Music

Counterbalance No. 135: Black Sabbath's 'Paranoid'

Day of judgement, God is calling. On their knees the war pig's crawling, begging mercy for their sins. Satan laughing spreads his wings, probably listening to the 135th most acclaimed album of all time. Oh lord yeah!


Black Sabbath

Paranoid

US Release: 1971-01
UK Release: 1970-09-18
Label: Warner Bros.
Amazon
iTunes

Klinger: I was just a babe in arms as it was happening, but it seems safe to say that as the 1960s turned into the 1970s, rock critics on the whole got to be more than a little bummed out. Their hippie dream hadn't quite panned out. The old guard bands were either breaking up, keeling over or seemingly starting to fizzle. Even their beloved drugs seemed to have a hidden dark side. This could explain why they had such a grumbly attitude about the up-and-coming bands that were springing up at the dawn of the decade.

We've discussed how Led Zeppelin took their lumps among critics, and now the Great List has given us another group who seem to have taken years to see a rehabilitation of their image, Black Sabbath. And all I can say is thank God that has happened, because let me state for the record: I love Paranoid. Unequivocally and unabashedly, without qualification or clarification. My previous experience with Black Sabbath had sadly only skimmed the surface, so I thank the Great List for making me dive in and pay attention to this album.

Mendelsohn: Growing up a teenage metalhead dirt bag, I spent the requisite amount of time listening to Black Sabbath and Ozzy Osbourne's solo material. I swore all of it off when I cut my hair and traded in my black t-shirts and boots for cargo shorts and Birkenstocks in college. Thankfully, that period in my life was even shorter lived (ha! Phish didn't even make the Great List). I lost any remaining respect of Ozzy once he decided to let America into his living room and we all learned that rich people like dogs and don't seem to have a problem with them pooping on the floor.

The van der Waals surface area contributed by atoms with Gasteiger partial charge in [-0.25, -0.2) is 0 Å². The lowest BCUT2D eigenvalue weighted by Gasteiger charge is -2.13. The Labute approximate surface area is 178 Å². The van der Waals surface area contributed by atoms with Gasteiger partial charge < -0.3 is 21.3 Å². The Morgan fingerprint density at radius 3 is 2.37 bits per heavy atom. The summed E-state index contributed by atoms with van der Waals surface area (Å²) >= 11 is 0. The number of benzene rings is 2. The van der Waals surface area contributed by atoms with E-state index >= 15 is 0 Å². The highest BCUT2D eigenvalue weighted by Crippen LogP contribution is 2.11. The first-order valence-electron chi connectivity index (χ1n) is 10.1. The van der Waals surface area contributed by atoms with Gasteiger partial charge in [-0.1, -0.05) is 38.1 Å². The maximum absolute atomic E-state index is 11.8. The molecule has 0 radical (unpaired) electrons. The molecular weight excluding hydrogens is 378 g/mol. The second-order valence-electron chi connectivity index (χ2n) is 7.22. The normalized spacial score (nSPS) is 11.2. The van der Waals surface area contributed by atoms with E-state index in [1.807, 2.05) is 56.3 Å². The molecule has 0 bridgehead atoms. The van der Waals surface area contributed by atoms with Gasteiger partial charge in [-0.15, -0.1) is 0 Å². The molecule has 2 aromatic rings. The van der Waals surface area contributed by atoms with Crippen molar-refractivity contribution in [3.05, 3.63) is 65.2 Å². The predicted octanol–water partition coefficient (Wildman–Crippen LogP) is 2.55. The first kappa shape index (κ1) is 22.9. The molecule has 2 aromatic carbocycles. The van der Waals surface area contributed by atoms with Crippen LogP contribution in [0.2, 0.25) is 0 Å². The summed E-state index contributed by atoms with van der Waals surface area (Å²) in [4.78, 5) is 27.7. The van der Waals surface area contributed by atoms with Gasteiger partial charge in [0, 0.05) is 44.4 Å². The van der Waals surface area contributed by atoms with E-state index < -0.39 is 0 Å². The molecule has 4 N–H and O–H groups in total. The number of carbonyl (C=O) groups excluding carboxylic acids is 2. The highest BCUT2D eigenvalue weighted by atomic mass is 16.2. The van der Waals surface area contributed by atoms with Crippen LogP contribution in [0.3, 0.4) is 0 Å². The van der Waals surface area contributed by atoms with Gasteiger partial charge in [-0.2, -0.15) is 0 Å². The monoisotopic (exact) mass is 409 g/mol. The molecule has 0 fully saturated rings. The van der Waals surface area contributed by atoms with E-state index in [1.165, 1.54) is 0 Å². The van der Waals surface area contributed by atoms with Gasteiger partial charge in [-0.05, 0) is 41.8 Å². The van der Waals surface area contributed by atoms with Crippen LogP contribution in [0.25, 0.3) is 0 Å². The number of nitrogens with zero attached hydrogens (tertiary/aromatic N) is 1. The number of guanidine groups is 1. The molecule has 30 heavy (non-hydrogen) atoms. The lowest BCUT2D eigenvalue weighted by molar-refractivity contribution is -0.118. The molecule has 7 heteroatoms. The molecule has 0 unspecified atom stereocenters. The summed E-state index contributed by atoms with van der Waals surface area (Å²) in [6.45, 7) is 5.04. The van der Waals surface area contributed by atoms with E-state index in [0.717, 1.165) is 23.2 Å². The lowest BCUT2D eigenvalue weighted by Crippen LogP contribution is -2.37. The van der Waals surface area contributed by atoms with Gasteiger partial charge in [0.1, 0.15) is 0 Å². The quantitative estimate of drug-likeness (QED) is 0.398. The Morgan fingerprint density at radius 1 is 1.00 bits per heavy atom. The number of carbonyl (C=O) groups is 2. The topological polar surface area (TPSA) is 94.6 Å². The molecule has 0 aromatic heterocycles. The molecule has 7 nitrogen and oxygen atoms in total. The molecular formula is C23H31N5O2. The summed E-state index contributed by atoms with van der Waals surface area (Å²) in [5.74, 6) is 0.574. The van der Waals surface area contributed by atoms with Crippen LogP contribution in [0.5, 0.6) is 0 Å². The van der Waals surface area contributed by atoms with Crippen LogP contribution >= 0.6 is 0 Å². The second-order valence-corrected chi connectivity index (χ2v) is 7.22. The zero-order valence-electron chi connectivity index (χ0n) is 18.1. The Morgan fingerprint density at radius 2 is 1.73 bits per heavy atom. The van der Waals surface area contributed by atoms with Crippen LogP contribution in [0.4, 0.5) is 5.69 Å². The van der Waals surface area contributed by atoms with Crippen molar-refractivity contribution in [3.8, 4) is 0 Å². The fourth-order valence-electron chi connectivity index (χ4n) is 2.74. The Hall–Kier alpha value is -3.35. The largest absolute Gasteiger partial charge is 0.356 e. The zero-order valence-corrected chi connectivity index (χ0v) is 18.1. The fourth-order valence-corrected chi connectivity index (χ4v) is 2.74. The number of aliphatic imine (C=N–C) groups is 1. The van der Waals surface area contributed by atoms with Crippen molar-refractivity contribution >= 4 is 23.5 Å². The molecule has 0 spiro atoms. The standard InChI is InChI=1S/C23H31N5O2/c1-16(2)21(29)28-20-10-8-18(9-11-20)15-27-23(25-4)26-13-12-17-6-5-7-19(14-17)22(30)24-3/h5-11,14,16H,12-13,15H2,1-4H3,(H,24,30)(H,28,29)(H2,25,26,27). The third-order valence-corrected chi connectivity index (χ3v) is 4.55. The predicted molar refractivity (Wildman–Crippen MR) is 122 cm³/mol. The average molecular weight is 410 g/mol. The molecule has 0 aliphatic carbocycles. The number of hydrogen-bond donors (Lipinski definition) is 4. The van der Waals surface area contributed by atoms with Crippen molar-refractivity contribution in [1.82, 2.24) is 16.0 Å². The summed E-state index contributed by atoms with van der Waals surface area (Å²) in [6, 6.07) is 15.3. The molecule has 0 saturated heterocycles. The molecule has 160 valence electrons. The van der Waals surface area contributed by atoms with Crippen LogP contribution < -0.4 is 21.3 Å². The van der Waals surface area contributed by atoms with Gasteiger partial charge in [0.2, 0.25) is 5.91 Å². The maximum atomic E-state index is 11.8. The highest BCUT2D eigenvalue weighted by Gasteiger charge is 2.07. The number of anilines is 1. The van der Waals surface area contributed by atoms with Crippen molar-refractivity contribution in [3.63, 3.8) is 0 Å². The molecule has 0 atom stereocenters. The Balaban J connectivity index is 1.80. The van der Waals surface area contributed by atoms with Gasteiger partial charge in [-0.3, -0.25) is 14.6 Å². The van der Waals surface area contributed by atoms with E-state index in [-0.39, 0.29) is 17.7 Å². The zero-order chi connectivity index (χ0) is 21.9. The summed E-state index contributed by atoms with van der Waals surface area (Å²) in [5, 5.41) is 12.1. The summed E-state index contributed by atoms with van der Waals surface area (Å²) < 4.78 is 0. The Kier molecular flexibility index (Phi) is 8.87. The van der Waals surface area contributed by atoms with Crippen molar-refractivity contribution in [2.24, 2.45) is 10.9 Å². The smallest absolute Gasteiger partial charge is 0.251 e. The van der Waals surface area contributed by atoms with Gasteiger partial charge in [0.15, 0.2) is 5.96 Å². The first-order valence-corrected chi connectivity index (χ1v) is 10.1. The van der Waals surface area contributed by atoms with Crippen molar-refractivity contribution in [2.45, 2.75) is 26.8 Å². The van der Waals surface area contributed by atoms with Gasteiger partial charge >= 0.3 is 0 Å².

Listening to Paranoid again after so many years was like a trip back to simpler times. I don't quite have the unabashed love for Sabbath that you do but I was amazed at the musicianship of the band, especially Geezer Butler's bass work and the drums of Bill Ward. I hadn't expected to find Ozzy voice to be so grating and flat. But maybe that's just left over prejudice from his insipid reality show.


And as you rightly noted, time has been kind to this band. Dismissed early on, Black Sabbath paved the way for several distinct veins of rock 'n' roll and has only seen their legacy grow as new generations of rockers discover their music. This is one of those albums that I wouldn't have been surprised to have seen in the Top 100 but even now, I find myself wondering why it took us so long to get to it.

Klinger: I don't know too much about the algorithms and methodologies and whatnot, but I'd say that's mostly down to the idea that Black Sabbath got terrible reviews at first. Even the legendary Lester Bangs, who I would have thought could really get into Sabbath, said that they were, "like Cream, but worse." Also apparently he didn't like Cream. Interestingly their star ratings in consecutive editions of The Rolling Stone Record Guide tell an interesting story. 1979/1983: One star. 1992: Three and a half stars. 2004: Five stars.

But none of the early critical drubbery makes much sense to me. Iommi, Ward, and Butler were, as you said, an insanely tight power trio—I really can't get enough of Geezer Butler's bass work, which manages to be both melodic and punchy. But what I find most striking about the songs on Paranoid is that Black Sabbath didn't write songs so much as they wrote suites. They really weren't bound by the ideas of verse/chorus/verse, and their songs are the more interesting for it. That part about three minutes into "Iron Man", where they've been lumbering along for a while and all of a sudden the song shifts into overdrive and whips you around by the scruff of your neck and then settles right back down into the lumbrage? Gets me every time. (One of the most conventional tracks on the album, “Paranoid”, was whipped up in about 20 minutes when they found they had space to fill. Think of that…)